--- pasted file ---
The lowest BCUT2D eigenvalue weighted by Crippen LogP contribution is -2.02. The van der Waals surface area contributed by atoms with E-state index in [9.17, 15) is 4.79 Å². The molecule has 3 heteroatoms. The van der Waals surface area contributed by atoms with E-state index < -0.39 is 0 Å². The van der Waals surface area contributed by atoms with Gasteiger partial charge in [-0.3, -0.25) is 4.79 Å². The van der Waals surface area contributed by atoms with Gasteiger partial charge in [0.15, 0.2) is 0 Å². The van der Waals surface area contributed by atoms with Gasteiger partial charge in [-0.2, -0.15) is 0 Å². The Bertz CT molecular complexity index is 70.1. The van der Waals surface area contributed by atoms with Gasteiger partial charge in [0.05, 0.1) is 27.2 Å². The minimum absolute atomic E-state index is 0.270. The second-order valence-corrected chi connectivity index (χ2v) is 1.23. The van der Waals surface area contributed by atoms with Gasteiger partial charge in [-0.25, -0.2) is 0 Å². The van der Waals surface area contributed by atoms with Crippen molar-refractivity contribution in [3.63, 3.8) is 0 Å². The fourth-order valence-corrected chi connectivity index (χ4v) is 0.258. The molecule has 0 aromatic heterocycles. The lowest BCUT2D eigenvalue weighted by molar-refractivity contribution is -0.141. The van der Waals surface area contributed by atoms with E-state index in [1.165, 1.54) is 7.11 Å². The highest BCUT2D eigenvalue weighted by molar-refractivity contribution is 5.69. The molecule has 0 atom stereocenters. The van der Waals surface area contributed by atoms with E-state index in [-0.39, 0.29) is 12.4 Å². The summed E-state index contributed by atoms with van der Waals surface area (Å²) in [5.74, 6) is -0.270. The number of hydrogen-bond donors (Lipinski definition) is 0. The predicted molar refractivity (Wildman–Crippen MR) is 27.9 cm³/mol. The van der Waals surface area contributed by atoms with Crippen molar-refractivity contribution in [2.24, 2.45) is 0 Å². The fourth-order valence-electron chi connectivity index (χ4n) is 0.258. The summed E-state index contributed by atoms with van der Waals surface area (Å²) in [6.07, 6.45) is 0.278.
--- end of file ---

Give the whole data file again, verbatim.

The lowest BCUT2D eigenvalue weighted by Crippen LogP contribution is -2.02. The van der Waals surface area contributed by atoms with E-state index in [9.17, 15) is 4.79 Å². The molecule has 3 heteroatoms. The van der Waals surface area contributed by atoms with E-state index < -0.39 is 0 Å². The van der Waals surface area contributed by atoms with Gasteiger partial charge in [-0.3, -0.25) is 4.79 Å². The van der Waals surface area contributed by atoms with Gasteiger partial charge in [0.15, 0.2) is 0 Å². The van der Waals surface area contributed by atoms with Gasteiger partial charge in [-0.2, -0.15) is 0 Å². The Bertz CT molecular complexity index is 70.1. The van der Waals surface area contributed by atoms with Gasteiger partial charge in [0.05, 0.1) is 27.2 Å². The minimum absolute atomic E-state index is 0.270. The second-order valence-corrected chi connectivity index (χ2v) is 1.23. The van der Waals surface area contributed by atoms with Gasteiger partial charge in [-0.25, -0.2) is 0 Å². The van der Waals surface area contributed by atoms with Crippen molar-refractivity contribution in [3.63, 3.8) is 0 Å². The fourth-order valence-corrected chi connectivity index (χ4v) is 0.258. The molecule has 0 aromatic heterocycles. The lowest BCUT2D eigenvalue weighted by molar-refractivity contribution is -0.141. The van der Waals surface area contributed by atoms with E-state index in [1.165, 1.54) is 7.11 Å². The highest BCUT2D eigenvalue weighted by molar-refractivity contribution is 5.69. The molecule has 0 atom stereocenters. The van der Waals surface area contributed by atoms with E-state index in [-0.39, 0.29) is 12.4 Å². The summed E-state index contributed by atoms with van der Waals surface area (Å²) in [5.74, 6) is -0.270. The number of hydrogen-bond donors (Lipinski definition) is 0. The predicted molar refractivity (Wildman–Crippen MR) is 27.9 cm³/mol. The van der Waals surface area contributed by atoms with Crippen molar-refractivity contribution in [2.24, 2.45) is 0 Å². The fourth-order valence-electron chi connectivity index (χ4n) is 0.258. The summed E-state index contributed by atoms with van der Waals surface area (Å²) in [6.07, 6.45) is 0.278.